No cars are allowed in the heart of Hope Town, so bikers and pedestrians have the narrow paved streets, with names like Lovers' Lane, to themselves. As you wander through town, you'll see harborside restaurants and pastel-painted cottages with purple and orange bougainvillea tumbling over stone and picket fences. Amid the usual island fare at the handful of souvenir shops is resort wear made from Androsia batik fabric.
To find out why Malone is such a common surname here, stop by the Wyannie Malone Museum (officially open most days 10am-noon, but unofficially open "whenever"). This small collection of island lore is in tribute to the South Carolinian widow and mother of four who founded Hope Town around 1783.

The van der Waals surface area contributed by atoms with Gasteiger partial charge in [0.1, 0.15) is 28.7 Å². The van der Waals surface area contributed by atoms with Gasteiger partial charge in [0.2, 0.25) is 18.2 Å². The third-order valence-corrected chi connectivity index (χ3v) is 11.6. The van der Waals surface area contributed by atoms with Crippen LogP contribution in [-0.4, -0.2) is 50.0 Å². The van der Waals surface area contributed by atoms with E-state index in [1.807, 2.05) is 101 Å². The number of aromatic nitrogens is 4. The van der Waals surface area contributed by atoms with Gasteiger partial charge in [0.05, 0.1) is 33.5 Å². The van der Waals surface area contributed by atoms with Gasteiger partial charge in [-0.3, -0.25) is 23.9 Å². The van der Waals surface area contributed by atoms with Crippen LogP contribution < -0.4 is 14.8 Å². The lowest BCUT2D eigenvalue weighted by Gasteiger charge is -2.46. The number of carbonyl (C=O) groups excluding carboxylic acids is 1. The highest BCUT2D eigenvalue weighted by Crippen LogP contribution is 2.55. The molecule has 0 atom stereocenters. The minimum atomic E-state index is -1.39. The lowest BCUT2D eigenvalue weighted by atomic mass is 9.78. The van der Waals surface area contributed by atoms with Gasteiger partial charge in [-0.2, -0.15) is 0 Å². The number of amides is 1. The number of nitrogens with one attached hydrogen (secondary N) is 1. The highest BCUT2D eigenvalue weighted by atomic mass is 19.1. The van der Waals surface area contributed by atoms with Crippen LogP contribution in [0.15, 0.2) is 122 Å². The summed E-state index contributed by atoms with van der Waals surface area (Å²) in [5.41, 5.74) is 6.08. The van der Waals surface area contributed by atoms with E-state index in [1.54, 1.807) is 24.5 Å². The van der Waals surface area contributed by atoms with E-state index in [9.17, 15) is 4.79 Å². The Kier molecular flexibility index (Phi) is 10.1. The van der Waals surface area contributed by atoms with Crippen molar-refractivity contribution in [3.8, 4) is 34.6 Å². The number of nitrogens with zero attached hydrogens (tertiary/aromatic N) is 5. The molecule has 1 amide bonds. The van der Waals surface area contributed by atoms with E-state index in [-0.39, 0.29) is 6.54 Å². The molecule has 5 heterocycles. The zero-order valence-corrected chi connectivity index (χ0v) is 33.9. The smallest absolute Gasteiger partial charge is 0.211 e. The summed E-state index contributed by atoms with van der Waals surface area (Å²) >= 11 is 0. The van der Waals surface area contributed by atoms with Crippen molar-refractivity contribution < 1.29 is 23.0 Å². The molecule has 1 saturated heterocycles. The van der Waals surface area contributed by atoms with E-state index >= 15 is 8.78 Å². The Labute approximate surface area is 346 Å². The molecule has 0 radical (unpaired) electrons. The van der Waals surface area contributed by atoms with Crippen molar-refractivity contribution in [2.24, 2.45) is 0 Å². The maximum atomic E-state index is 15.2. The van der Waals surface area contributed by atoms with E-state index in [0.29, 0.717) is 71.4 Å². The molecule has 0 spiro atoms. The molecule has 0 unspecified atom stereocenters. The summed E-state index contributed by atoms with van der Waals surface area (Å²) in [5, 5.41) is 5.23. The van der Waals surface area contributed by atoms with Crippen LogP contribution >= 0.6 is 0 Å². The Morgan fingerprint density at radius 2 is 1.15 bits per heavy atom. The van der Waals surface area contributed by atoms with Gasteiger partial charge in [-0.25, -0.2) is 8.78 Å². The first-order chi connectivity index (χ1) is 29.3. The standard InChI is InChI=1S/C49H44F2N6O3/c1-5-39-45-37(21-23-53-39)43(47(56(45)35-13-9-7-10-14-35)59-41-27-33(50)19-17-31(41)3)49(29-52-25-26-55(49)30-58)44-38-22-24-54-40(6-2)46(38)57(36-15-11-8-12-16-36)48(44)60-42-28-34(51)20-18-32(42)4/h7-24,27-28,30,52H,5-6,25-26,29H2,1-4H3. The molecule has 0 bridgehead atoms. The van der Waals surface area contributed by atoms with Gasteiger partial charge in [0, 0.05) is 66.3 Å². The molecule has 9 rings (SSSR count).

Before Hope Town's red-and-white-striped lighthouse was erected in 1838, many locals made a good living luring ships toward shore to be wrecked on the treacherous reefs and rocks, and then turning the salvaged cargo into cash. To protect this livelihood, some people tried in vain to destroy the beacon while it was being built. Today, you can climb to the top of the 36m (118-ft.) tower for panoramic views of the harbor and town. Most weekdays between 10am and 4pm, the lighthouse keeper will be happy to give you a peek. The lighthouse is within walking distance of Club Soleil and Hope Town Hideaways. If you're staying elsewhere, make arrangements through your hotel for a visit.
Note: This information was accurate when it was published, but can change without notice. Please be sure to confirm all rates and details directly with the companies in question before planning your trip.